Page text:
Friday, June 27, 2008
Manekshaw: India's War Hero Passes On
Sam Hormusji Framji "Sam Bahadur" Jamshedji Manekshaw MC (April 3, 1914 – June 27, 2008) passed away today in Tamil Nadu, India. He was an Indian Army officer, with his distinct handlebar mustache, and only one of two generals to reach the rank of the Field Marshal in the Indian Army. He was the last of the top commanders involved in Bangladesh war of 1971.
In his long career spanning nearly four decades, Manekshaw rose to be the 8th Chief of Staff of the Indian Army in 1969 and under his command, Indian forces concluded a victorious campaign during the Indo-Pakistani War of 1971.
While Lt. General Jagjit Singh Arora ( Feb 13, 1916-May 3, 2005) was the face of the Indian victory and received highly publicized surrender documents from Lt. General A.K. Niazi(1915 - February 2, 2004) of Pakistan, Manekshaw was the real architect of the historic win over India's arch foe. It represented redemption for Sam Bahadur who also participated in the 1962 campaign against China which saw the Indian military thoroughly defeated and demoralized.
Explaining the defeat, General Niazi, the commander of the vanquished Pakistani military, had always insisted that he had acted according to the orders of the High Command. Following the war, Niazi was made the scapegoat and blamed for much of Pakistan's human rights abuses in Bangladesh (he was personally blamed for smuggling and rape of Bengali civilians in the Hamoodur-Rehman commission report) as well as the military and strategic losses during the war. He was subsequently dishonorably discharged by Pakistan Army. For the rest of his life, Niazi had sought Court-Martial to prove his innocence, but was never charged.
Manekshaw was born in Amritsar, Punjab to Parsi parents who immigrated to the Punjab from the small town of Valsad on the Gujarat coast. After completing his schooling in Amritsar and Sherwood College (Nainital), he joined the first batch of 40 cadets at the Indian Military Academy, Dehradun on 1 October 1932. He graduated from the IMA in December 1934 and was commissioned as a Second Lieutenant in the Indian Army. He held several regimental assignments and was first attached to the Royal Scots and later to the 4/12 Frontier Force Regiment. The fact that Sam Manekshaw was of Parsi descent made him rather unique as a military man in predominantly Hindu India. He represented the secular face of India's democracy, along with Lt. General Arora, his Sikh lieutenant in 1971, and Maj. General Amin Naik, a Muslim, who currently heads the Indian military in Kashmir .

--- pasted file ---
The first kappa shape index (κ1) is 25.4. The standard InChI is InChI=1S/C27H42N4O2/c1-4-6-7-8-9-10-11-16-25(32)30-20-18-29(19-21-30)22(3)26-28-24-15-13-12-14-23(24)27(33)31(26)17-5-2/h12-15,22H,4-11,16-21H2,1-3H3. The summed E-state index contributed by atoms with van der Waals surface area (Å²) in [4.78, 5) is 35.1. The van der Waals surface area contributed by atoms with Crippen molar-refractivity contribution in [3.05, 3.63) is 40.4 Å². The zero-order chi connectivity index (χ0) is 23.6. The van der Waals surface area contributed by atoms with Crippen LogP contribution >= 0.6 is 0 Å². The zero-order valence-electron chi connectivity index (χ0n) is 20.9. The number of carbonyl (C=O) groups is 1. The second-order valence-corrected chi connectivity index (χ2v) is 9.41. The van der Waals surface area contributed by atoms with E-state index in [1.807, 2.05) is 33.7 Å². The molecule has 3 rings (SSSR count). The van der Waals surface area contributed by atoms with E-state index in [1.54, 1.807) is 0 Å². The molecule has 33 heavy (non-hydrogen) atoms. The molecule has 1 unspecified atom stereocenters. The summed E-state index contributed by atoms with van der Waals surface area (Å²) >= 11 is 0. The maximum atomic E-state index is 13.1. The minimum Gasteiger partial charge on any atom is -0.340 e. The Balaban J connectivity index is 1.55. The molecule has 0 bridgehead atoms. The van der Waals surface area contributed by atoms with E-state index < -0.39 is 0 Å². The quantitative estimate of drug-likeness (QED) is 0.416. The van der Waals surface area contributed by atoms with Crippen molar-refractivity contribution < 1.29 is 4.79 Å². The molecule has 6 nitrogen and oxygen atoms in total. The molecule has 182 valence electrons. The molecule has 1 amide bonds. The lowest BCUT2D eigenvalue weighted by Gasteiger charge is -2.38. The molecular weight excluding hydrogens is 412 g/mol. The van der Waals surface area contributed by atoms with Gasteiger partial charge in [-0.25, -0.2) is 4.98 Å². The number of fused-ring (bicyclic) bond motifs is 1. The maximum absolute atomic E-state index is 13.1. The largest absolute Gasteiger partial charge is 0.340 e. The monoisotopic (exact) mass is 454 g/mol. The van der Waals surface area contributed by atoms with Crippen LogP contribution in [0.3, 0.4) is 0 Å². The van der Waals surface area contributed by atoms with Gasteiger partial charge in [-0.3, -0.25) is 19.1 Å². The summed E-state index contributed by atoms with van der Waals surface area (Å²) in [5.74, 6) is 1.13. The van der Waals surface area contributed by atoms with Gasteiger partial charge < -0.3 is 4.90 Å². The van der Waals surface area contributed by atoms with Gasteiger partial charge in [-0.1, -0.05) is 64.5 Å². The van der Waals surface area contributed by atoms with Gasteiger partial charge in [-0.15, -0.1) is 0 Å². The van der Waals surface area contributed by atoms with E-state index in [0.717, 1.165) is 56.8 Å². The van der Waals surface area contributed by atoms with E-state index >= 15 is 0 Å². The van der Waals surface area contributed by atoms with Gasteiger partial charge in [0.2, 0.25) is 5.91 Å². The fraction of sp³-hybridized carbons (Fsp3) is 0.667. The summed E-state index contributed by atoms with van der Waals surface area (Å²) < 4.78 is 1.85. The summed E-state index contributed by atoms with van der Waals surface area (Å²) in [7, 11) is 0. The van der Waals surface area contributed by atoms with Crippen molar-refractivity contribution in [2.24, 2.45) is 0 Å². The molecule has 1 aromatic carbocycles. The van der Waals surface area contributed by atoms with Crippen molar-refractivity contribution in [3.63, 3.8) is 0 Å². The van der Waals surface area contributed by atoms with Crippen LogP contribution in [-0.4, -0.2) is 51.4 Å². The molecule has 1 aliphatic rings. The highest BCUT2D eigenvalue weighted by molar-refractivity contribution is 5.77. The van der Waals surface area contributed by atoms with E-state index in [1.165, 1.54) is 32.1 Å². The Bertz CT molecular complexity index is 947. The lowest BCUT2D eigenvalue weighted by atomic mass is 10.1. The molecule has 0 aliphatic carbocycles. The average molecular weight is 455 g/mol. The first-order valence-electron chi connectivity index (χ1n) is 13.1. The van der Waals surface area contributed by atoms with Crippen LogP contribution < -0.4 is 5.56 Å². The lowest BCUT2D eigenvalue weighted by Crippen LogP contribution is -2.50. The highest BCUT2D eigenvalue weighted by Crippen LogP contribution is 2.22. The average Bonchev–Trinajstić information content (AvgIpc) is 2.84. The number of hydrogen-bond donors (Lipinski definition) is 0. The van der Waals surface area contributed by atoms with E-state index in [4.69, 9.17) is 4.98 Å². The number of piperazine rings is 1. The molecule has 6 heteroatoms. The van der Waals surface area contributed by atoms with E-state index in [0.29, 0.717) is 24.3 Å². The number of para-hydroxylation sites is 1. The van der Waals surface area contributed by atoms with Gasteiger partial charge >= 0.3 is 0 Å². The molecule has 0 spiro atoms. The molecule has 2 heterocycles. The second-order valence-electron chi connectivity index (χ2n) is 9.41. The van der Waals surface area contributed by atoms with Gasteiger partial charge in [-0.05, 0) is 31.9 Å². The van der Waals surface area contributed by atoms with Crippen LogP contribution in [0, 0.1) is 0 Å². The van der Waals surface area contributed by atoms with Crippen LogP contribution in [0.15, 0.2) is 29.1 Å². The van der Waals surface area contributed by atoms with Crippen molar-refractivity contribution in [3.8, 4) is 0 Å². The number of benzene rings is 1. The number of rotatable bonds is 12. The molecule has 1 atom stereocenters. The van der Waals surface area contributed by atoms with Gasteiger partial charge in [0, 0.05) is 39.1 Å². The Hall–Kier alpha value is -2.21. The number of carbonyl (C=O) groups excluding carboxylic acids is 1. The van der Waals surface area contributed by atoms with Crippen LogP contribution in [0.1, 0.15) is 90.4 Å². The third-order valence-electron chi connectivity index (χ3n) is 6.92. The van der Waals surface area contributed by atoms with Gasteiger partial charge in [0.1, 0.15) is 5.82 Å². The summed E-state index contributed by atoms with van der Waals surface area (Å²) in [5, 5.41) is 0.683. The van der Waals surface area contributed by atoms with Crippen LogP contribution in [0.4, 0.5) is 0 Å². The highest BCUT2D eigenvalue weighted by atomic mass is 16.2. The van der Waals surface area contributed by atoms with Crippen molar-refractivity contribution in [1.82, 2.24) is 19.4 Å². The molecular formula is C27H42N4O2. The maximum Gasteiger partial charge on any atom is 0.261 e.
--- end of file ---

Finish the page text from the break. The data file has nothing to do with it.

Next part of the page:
After the Bangladesh war, when Sam Bahadur retired, the Indian government was not particularly generous with him, according to Lt. Gen JFR Jacob who headed the Eastern Command under Maneckshaw during the war. Manekshaw retired on a paltry pension of Rs. 1300 a month with no perks, not even a car. Eventually, the Government gave him a check for Rs. 16 million in lieu of the salary he should have received as Field Marshal but didn’t get over 36 years.
A humble hero, Sam Manekshaw will go down in history as one of the most significant Indians who changed the course of history in South Asia by inflicting a traumatic defeat on Pakistan. The fact that the great military hero then faded away from the public eye to continue to serve quietly in the military and then retire honorably is a testament to India's enduring democracy, where military men are constitutionally and practically subservient to the civilian leadership. In his death, Manekshaw is being honored with a state funeral, an appropriate farewell for the great soldier who served his nation well.
Sources: News Reports